I started mine in a bowl of water.  After two weeks I planted it in the pot shown.  Next I added a plastic bottle as suggested, to encourage upright growth (not shown in photos).   Here are my first photos.  I am eagerly awaiting my first bite when it gets full-grown!
My first attempt...It looks so cute sprouting out of the middle!

Approximately two weeks growth and, soooooo exciting!
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Huge Green Hugs,
Pat


Wednesday, July 11, 2012

WasteLESS Wednesday ~ Recycle / Repurpose!

Thanks to my addiction (Pinterest), I am finding a never-ending supply of recycling and repurposing ideas!  Here are some of my favorites this week...











Source: robomargo.com via Pat on Pinterest


Source: webdoc.com via Pat on Pinterest

Have a wonderful wasteLESS Wednesday today! 


There's another giveaway going on at Green Living Thrifty Frog blog! Hop to it - enter to win "The Complete Idiot's Guide to Composting" book!




Book Giveaway 7/2-7/15


If you like this post, be sure to follow this blog before you leave! It's easy peasy...just choose one or more of the options on the right sidebar!

Huge Green Hugs,
Pat

Saturday, July 7, 2012

Four Steps to Organic Chemical-Free Gardening



Every year, thousands of chemicals get into the environment and millions of gallons of water are needlessly wasted.  How?  One simple answer - by growing plants.  Yes, it's true, most of this is done by large agricultural producers, but some of it is also done in our smaller personal gardens.  Now that you know that, you can make a difference by changing your gardening practices.   Many agricultural producers  have done it, and you can use the same steps to help your own garden, and the planet.


Pick appropriate plants.  Not all plants are appropriate for the area where you live.  You can’t control the temperature, humidity, and rain conditions in your garden like you are able to do  inside your house .  By picking adaptable plants for your climate and zone, you may be able to avoid using fertilizers and save on water as well.  Do some research.  Find plants  that are native to your surrounding areas and try planting them in your own garden.  Like wildflowers, for instance.  They are just that - wild - and they can pretty much be left alone to thrive in most areas.


Pick natural repelling plants.  By selecting the right plants, you won't need to rely on poisons to keep away garden-ruining pests. Many plants produce chemicals that repel these animals naturally.  By putting them in or around your garden, you can keep your garden safe with little effort and no chemicals.  Plus, you can pick parts of these plants and use them to make homemade products to keep pests away from you, too.  I am all for using homemade solutions when at all possible!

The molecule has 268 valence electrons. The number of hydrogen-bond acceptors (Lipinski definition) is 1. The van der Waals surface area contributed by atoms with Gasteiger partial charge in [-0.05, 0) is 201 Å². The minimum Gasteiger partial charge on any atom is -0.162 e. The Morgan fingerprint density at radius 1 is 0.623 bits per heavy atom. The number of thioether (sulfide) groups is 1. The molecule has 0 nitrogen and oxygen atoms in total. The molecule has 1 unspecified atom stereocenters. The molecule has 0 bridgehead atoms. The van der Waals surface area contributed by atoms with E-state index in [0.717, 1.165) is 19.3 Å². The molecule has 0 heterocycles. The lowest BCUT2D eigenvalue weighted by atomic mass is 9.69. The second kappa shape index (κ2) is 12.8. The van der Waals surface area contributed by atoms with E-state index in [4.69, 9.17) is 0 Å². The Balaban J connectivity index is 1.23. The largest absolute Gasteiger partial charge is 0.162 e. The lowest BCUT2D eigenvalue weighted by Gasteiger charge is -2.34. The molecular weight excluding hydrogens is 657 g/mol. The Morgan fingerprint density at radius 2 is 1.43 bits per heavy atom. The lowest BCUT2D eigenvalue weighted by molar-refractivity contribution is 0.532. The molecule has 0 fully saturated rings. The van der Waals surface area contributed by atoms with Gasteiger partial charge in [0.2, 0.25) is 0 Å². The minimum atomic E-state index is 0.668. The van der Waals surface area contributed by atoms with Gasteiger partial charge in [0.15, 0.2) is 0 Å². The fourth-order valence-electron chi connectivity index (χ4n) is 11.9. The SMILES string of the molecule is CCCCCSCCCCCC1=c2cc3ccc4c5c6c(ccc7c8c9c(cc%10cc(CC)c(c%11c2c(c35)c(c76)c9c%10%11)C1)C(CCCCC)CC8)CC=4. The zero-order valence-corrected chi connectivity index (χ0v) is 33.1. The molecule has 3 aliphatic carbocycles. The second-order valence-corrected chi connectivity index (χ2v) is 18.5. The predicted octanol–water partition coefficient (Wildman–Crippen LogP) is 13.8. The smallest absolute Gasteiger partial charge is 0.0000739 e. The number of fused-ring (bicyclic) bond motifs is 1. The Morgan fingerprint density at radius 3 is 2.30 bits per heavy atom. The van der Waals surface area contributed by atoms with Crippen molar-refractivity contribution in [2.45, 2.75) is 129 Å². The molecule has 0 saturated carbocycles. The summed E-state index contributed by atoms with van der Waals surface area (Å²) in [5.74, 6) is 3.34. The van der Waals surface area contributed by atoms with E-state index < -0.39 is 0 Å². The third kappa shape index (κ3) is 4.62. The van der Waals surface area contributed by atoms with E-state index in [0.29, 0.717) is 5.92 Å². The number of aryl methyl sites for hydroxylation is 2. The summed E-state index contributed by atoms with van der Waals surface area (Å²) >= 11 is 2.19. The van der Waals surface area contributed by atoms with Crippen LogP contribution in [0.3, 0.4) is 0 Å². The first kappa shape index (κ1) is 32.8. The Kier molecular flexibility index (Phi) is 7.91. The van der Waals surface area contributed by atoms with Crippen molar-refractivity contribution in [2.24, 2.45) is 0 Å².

Even if you don’t want to plant natural repellents in your garden, you can still use them to spray your plants without  causing harm or adding artificial chemicals to your garden.  Try hot peppers, vanilla, and /or lavender to repel insects from your garden.


Pull weeds.  We’re all looking for a quick and easy way to safely get rid of weeds without chemicals, but the good old-fashioned way is still most effective.  It you take time every day to pull the weeds you can find, it will  only take a few minutes and seem like less work.  You can even get the kids involved.  Just be sure they know the weeds from the good stuff and that they don’t spread the weed seeds around.  There are even some common weeds that are edible,  just make sure there  no nasty pesticide residue on them.


Crop rotation. Farmers all over the world use crop rotation to naturally fertilize plants. The concept is to change what crop you’re putting in a certain field each year. Plants use different nutrients and put other nutrients back into the soil. If you rotate crops that replace the nutrients the other plants use, you will have to fertilize the soil less.  You can use this same concept in your garden by planting different plants every year, or just rotating where you put specific plants in the garden. 


Okay.  Now you’ve made all these changes and have a low-water, chemical-free garden.  Now what?   Well, there is one important thing yet to do: pass it on!  One garden can make a dent, but many gardens can make a huge difference.  Tell your friends, teach your kids, maybe even visit their school and teach your kid's friends!  Every little bit helps make a better world.

There's another giveaway going on at Green Living Thrifty Frog blog! Hop to it - enter to win "The Complete Idiot's Guide to Composting" book!



Book Giveaway 7/2-7/15
 
 
If you like this post, be sure to follow this blog before you leave! It's easy peasy...just choose one or more of the options on the right sidebar!

Huge Green Hugs,
Pat

Thursday, July 5, 2012

Homemade Foot Detox


In my travels around the Internet, I have found some totally awesome blogs with very interesting tutorials on how to make just about anything!  I love it when those totally awesome bloggers are willing to share their information with me so I can pass it on to you! 

April Patel is one such blogger.  On her blog, An Apple A Day Wisdom, she posted about homemade foot detox that caught my attention.  I am reposting it here with her permission!  The photos are mine, but if you'd like to see April's photos, just click on the link above and check them out.  She does a nice job of packaging hers for gifts!